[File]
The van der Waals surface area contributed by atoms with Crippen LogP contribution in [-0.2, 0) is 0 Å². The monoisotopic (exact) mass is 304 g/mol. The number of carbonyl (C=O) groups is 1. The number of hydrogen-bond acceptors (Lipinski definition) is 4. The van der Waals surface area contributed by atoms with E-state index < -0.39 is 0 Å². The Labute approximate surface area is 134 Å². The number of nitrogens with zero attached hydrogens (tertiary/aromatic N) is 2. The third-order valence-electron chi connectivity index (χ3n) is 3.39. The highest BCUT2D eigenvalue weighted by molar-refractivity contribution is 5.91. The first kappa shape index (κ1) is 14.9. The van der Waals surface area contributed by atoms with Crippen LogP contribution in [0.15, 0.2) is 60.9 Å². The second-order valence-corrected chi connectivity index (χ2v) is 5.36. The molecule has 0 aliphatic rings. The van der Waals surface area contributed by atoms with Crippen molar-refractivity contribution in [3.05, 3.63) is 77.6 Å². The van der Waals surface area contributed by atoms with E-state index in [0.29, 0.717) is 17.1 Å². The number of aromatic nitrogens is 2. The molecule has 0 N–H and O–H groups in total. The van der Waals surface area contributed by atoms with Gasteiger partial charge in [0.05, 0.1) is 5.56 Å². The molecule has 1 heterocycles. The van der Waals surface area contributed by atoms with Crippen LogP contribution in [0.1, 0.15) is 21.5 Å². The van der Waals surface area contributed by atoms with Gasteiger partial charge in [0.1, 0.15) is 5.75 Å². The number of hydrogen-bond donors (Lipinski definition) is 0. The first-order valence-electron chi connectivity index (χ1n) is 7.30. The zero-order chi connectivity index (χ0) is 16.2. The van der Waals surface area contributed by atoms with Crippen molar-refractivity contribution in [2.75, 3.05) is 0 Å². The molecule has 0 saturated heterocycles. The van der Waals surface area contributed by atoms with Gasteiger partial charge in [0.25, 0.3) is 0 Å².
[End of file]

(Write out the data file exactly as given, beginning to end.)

The van der Waals surface area contributed by atoms with Crippen LogP contribution in [-0.2, 0) is 0 Å². The monoisotopic (exact) mass is 304 g/mol. The number of carbonyl (C=O) groups is 1. The number of hydrogen-bond acceptors (Lipinski definition) is 4. The van der Waals surface area contributed by atoms with E-state index < -0.39 is 0 Å². The Labute approximate surface area is 134 Å². The number of nitrogens with zero attached hydrogens (tertiary/aromatic N) is 2. The third-order valence-electron chi connectivity index (χ3n) is 3.39. The highest BCUT2D eigenvalue weighted by molar-refractivity contribution is 5.91. The first kappa shape index (κ1) is 14.9. The van der Waals surface area contributed by atoms with Crippen LogP contribution in [0.15, 0.2) is 60.9 Å². The second-order valence-corrected chi connectivity index (χ2v) is 5.36. The molecule has 0 aliphatic rings. The van der Waals surface area contributed by atoms with Crippen molar-refractivity contribution in [3.05, 3.63) is 77.6 Å². The van der Waals surface area contributed by atoms with E-state index in [0.29, 0.717) is 17.1 Å². The number of aromatic nitrogens is 2. The molecule has 0 N–H and O–H groups in total. The van der Waals surface area contributed by atoms with Gasteiger partial charge in [0.05, 0.1) is 5.56 Å². The molecule has 1 heterocycles. The van der Waals surface area contributed by atoms with Crippen LogP contribution in [0.1, 0.15) is 21.5 Å². The van der Waals surface area contributed by atoms with Gasteiger partial charge in [0.1, 0.15) is 5.75 Å². The number of hydrogen-bond donors (Lipinski definition) is 0. The first-order valence-electron chi connectivity index (χ1n) is 7.30. The zero-order chi connectivity index (χ0) is 16.2. The van der Waals surface area contributed by atoms with Crippen molar-refractivity contribution in [2.75, 3.05) is 0 Å². The molecule has 0 saturated heterocycles. The van der Waals surface area contributed by atoms with Gasteiger partial charge in [0.25, 0.3) is 0 Å².